Ljuskultur 5: Integrative Lighting

In our latest column from ljuskultur, we discussed a topic which is beginning to receive more attention: "Integrative Lighting". So what is it?

Integrative Lighting was suggested as a term by the International Committee on Illumination (CIE) in a position paper in 2019 in which the authors sought to better characterise and justify lighting practices that are based on research. It also distinguishes these practices from the marketing buzz that has been associated with “Human-Centric Lighting” and its related claims and promises to improve health and wellbeing.

An Holistic Approach

Integrative Lighting suggests an holistic approach to both lighting research and practice.  For example it could be the integration of visual aspects, such as those related to visual performance, comfort and aesthetics, as well as non-visual aspects, including alertness, impact on circadian rhythms and more.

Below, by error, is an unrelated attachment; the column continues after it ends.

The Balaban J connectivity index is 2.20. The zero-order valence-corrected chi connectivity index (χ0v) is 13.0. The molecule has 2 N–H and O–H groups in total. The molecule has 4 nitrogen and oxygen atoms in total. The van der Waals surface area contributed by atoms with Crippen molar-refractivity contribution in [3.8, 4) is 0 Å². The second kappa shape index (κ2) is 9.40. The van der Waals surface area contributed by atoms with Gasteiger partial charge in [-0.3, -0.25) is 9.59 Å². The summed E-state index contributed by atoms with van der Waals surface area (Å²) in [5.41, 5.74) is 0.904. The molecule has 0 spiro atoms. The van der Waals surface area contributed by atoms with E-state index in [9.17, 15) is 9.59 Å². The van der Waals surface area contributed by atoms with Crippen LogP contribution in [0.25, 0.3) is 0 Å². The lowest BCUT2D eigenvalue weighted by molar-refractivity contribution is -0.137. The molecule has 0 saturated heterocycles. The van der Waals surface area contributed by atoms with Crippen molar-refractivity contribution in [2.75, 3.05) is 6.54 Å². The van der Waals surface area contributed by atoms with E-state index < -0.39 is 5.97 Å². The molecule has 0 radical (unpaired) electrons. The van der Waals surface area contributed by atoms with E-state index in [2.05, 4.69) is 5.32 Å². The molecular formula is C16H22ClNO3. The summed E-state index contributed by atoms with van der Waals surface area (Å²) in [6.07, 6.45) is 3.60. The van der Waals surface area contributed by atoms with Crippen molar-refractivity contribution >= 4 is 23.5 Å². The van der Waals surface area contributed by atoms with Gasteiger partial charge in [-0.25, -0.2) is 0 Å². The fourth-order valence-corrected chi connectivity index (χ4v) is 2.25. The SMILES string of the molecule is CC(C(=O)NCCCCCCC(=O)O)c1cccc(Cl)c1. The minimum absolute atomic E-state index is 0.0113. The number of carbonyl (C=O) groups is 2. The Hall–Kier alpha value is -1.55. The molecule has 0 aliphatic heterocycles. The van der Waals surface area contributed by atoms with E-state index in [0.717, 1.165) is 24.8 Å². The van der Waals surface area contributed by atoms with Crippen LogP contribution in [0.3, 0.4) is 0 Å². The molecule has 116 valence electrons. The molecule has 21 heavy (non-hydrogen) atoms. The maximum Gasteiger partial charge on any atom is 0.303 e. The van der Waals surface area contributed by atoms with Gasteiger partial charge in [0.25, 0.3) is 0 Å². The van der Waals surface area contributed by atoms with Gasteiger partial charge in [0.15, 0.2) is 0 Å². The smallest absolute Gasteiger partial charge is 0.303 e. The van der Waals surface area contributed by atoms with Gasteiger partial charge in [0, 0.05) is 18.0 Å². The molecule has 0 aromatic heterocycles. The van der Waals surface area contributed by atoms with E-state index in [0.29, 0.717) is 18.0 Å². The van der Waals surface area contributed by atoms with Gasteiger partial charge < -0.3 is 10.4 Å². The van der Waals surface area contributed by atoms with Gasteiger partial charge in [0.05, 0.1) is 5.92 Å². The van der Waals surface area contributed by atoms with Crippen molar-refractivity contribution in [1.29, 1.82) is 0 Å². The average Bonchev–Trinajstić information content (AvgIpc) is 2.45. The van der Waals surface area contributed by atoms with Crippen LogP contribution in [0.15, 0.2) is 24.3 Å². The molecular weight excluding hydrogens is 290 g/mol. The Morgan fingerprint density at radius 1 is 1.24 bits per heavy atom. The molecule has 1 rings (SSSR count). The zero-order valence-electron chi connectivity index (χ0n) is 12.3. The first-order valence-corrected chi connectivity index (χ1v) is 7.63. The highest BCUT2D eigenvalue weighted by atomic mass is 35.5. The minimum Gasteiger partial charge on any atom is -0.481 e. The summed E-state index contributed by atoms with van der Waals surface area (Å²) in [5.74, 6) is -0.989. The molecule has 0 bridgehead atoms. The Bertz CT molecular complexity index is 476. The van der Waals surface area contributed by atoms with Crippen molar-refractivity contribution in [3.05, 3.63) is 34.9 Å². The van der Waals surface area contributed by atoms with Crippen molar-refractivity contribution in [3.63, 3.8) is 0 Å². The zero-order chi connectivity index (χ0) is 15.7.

In addition, the term could indicate the integration between daylight and electric lighting, and also the integration between research and design.

The lighting community is still at the beginning of developing and testing various integrative approaches. A toolbox from CIE suggests a way to measure and characterise the spectral lighting qualities in a more differentiated and complete way.

In addition, some research articles have proposed measures ​​to inform lighting design practitioners about practices for both visual and non-visual aspects. Guidelines, however, do not replace design creativity, and many different design strategies can be used to achieve a result that is consistent with guidelines based on research results.

Online Training

In the autumn of 2021, the Light4Health consortium, funded through Erasmus +, published open-access online educational resources to introduce the CIE toolbox and related research-based practice for the world of lighting design. The material was developed through lighting design workshops with international students and teachers from six different universities.

One goal of this project was to inspire a discussion on how to integrate research and practice and get them to inform each other.

Share this page
Default image
Stuart Wales

Stuart works with arranging our events and communications. Originally from the UK, Stuart now lives in Umeå, Sweden, where he is experiencing first hand the effects of daylight seasonality.